Gotham Gazette At First Executive Budget Hearing, Council Pushes Unfunded Priorities by Samar Khurshid
The City Council held its first hearing on Mayor Bill de Blasio’s $84.86 billion executive budget for fiscal year 2018 on Thursday, and Council members gave the mayor a mixed review for his updated spending plan. They praised de Blasio for increasing funding for a number of recommendations made by the Council and for taking steps to control the capital budget. But, Council members expressed concern that crucial priorities remained unfunded, or underfunded, even as the latest budget plan increased projected spending by $700 million over the preliminary budget released in February.
The hearing kicks off the final weeks of public Council hearings, private negotiations, and lobbying by interest groups and advocates, with the mayor and Council due to agree on an adopted 2018 budget by July 1, the first day of the new fiscal year.
At Thursday’s hearing, City Council Speaker Melissa Mark-Viverito commended the administration for increasing funding for the Administration of Children Services, for including funds for borough-based jails and an adolescent facility -- measures that are key to the closure of the Rikers Island jail complex -- and for reducing excess capital appropriations by $3.2 billion. The speaker noted that it was a “bittersweet day” for her, since this is the last executive budget process she will participate in (she is term-limited out of office at the end of the year).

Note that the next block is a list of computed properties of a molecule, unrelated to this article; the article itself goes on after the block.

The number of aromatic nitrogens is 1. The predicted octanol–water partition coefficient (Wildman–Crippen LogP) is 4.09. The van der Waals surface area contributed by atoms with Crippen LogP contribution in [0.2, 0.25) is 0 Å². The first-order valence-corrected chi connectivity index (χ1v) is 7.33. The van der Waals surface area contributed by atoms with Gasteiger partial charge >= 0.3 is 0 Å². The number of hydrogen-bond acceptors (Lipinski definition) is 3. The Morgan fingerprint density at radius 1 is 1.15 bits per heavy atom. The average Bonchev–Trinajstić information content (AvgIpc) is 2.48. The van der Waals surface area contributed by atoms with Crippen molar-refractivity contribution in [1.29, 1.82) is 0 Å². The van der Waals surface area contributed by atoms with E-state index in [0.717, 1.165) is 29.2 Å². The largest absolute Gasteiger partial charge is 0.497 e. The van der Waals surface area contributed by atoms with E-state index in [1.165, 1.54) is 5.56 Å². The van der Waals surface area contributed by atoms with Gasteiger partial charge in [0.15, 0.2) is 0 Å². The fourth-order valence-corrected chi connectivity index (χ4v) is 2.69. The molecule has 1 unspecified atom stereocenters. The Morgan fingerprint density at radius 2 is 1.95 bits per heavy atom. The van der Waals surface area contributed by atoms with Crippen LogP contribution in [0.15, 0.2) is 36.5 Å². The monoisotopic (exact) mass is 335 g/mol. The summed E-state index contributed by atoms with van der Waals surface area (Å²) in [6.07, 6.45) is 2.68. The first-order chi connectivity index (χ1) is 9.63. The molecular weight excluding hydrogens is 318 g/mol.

Mark-Viverito said she is disappointed that the budget did not expand the Summer Youth Employment Program, a six-week paid jobs program for youth 14-24 years old, from the current baselined 65,000 slots to 80,000 slots for fiscal year 2018. She is “dismayed” that the budget did not eliminate all school lunch fees, which would have done away with the stigma associated with free lunches available to low-income students, she said.
The speaker also said that though the budget deals with excess capital appropriations, it does not include a comprehensive plan to reform the capital planning process, which is home to faulty projections and consistently over budget and late building projects. “My colleagues and I remain worried that this budget continues the practice of committing funds that significantly exceed the city’s ability to actually execute projects,” she said.